The implication is that if we don’t account for the distribution of spawners we may underestimate how many fish the habitat can actually support, because we may see density dependence even when populations are small and more habitat is available.
Untangling these issues is not easy, but it can be addressed through a combination of experiments, such as increasing escapement of spawners, statistical analyses, and evaluating the effects of distribution on density dependence and habitat capacity. To help with the issue Wild Steelheaders United is working in collaboration with agency and other scientists to address the effect of spatial distribution in a series of models that will evaluate the steelhead capacity of several watersheds.
We also reviewed a paper on pink salmon that illustrated how slight differences in spawn timing can allow a population of fish to pack more spawners into limited habitat. In this analysis, differences in spawn timing led to differences in emergence of fry. Earlier emerging fry vacated the areas around the redd, leaving behind a void for the later emerging fry to use.
Steelhead potentially 5-8 month time period depending on the population — meaning some fish can spawn in the same habitats, just months apart, because they stagger the use of habitats for their juveniles.
There is very little research on this topic in steelhead. We know, however, that in places like western Washington the early-timed component of winter steelhead has been greatly depleted. In this region traditional winter steelhead fisheries started in November and ended in March. It is now rare to catch a wild steelhead in November or December, even in January in some watersheds. If the pink salmon work applies to steelhead, then rebuilding the early component of the run could effectively increase the capacity of the watershed due to the differences in spawn timing.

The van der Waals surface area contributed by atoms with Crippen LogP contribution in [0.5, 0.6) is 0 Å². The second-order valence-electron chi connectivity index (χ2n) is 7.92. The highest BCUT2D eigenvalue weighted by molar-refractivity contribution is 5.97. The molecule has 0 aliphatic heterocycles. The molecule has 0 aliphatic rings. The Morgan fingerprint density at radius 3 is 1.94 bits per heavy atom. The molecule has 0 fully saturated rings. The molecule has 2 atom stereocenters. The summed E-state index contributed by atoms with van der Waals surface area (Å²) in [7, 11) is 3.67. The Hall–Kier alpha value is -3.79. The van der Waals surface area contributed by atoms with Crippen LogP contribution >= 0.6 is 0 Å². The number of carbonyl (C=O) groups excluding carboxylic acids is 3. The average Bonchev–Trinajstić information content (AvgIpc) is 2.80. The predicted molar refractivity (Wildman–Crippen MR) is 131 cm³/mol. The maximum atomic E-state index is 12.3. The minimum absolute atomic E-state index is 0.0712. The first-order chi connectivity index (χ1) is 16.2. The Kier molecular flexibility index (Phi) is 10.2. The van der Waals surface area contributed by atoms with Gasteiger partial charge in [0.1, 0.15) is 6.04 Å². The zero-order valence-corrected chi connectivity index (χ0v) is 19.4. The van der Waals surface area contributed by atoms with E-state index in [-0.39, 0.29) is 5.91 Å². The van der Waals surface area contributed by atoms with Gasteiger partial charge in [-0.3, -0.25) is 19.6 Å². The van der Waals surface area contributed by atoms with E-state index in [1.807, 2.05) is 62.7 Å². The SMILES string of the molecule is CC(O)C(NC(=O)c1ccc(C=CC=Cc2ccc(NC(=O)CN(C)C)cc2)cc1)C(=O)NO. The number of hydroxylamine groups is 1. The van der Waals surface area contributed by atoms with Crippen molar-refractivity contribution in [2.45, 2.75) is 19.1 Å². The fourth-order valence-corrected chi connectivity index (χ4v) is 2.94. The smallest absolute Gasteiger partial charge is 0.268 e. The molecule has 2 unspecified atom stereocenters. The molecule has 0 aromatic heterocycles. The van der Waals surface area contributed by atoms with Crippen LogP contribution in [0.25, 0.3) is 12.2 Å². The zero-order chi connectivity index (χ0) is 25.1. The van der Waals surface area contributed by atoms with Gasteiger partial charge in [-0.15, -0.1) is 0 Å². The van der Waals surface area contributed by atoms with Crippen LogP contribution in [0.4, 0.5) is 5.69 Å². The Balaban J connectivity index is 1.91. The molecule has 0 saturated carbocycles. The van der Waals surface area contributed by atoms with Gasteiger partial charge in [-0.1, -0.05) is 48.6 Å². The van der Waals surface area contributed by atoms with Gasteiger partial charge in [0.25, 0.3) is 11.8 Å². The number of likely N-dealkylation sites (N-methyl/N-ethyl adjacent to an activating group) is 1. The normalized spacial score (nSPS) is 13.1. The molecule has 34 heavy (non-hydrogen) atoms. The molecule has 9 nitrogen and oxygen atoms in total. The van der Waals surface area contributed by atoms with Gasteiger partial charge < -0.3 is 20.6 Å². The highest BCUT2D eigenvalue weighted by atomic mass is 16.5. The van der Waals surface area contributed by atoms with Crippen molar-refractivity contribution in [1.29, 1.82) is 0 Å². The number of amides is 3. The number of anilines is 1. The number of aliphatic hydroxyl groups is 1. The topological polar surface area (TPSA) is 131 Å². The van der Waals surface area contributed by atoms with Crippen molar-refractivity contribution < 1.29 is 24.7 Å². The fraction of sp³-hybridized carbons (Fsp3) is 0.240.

Sometimes it’s not just about time or space, but it is about both working in concert. For example, spring and fall Chinook enter and spawn in different times and places. This allows the river to support more Chinook than it would if all the fish entered and spawned simultaneously. Use of habitat is spatially different and juvenile competition is staggered over time. Steelhead do the same with summer and winter runs, and there is some evidence that the same type of structure exists even within a population of winter runs.
However, it seems likely that the effects of space are greater in larger rivers where there is more habitat overall, and therefore more room for adults and juveniles. On the other hand, the effects of time may be more important in smaller watersheds where there is less room.
Regardless of the specific effects, the most current science suggests that estimates of carrying capacity are not always straightforward because fish have evolved ways to partition use of a watershed in space and time. Each of those sub-components of a run is important to the overall productivity, and thus, sustaining steelhead populations – and the fisheries they provide – will depend on ensuring that the populations are as diverse and productive as possible.